Custom hash: is object in a dictionary?

I’d like to check if my object is already present in a dictionary based on it’s name. My current implementation does not return expected results, so for sure I am missing something here.

My class:

@dataclass
class Foo:
    name: str
    number: int
        
    def __hash__(self):
        return hash(self.name)

and the code:

d = {}
foo1 = Foo('foo1', 1)
foo2 = Foo('foo2', 2)
foo3 = Foo('foo1', 3)
foo4 = Foo('foo4', 1)
d[foo1] = foo1
d[foo2] = foo2

print(f'Is foo3 in d? {foo3 in d}') # prints: "Is foo3 in d? False" Expected True (NOK)
print(f'Is foo4 in d? {foo4 in d}') # prints: "Is foo4 in d? False" Expected False (OK)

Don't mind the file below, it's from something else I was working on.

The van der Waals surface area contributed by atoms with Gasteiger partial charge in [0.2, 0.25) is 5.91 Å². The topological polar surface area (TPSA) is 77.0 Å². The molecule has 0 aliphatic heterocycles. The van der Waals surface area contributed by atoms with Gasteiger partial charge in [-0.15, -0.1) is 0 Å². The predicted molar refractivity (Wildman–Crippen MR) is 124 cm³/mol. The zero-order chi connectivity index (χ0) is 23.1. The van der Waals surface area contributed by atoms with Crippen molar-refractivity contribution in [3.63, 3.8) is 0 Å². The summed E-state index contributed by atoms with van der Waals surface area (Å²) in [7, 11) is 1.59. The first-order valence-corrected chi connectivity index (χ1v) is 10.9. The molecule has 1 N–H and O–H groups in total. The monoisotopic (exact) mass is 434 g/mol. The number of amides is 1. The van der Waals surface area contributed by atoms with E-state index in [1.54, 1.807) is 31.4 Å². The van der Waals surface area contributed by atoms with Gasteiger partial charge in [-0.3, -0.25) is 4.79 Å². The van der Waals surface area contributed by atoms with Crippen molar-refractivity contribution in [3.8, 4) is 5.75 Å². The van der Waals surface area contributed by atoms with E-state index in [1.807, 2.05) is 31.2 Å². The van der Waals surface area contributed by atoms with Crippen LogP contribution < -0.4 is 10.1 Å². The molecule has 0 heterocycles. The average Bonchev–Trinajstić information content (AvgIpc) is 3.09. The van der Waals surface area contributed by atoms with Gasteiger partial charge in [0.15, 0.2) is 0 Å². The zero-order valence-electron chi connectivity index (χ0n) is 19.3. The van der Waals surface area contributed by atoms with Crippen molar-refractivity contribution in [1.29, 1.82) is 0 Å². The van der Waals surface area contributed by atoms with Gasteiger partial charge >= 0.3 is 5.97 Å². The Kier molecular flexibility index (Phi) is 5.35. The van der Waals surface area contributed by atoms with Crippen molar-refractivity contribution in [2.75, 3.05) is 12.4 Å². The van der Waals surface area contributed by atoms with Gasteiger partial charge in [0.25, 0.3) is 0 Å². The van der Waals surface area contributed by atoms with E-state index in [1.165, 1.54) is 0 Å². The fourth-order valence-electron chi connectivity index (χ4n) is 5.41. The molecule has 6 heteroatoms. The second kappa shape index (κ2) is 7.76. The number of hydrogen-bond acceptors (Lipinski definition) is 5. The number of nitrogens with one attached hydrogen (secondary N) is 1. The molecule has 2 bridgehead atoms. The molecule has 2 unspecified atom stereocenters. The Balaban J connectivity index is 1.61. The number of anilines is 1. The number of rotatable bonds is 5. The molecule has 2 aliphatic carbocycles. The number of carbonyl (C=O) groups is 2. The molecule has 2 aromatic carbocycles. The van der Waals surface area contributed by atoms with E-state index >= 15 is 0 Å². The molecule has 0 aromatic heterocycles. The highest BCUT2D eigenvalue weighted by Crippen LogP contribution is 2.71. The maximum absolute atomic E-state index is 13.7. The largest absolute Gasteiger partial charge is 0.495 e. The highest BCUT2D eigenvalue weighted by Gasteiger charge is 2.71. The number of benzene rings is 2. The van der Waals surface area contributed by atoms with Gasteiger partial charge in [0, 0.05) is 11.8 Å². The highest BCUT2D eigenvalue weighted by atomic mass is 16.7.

print(f'foo1 hash: {foo1.__hash__()}') # 4971911885166104854
print(f'foo3 hash: {foo1.__hash__()}') # 4971911885166104854

Do I need anything else than the __hash__() implementation?

Answer

You need to add the equality dunder also. From the documentation of __hash__ and __eq__:

If a class does not define an eq() method it should not define a hash() operation either;

After I add the __eq__, I get the following behavior.

    def __eq__(self, x):
        return hash(self) == hash(x)

On running the program, I get:

Is foo3 in d? True
Is foo4 in d? False
foo1 hash: -4460692046661292337
foo3 hash: -4460692046661292337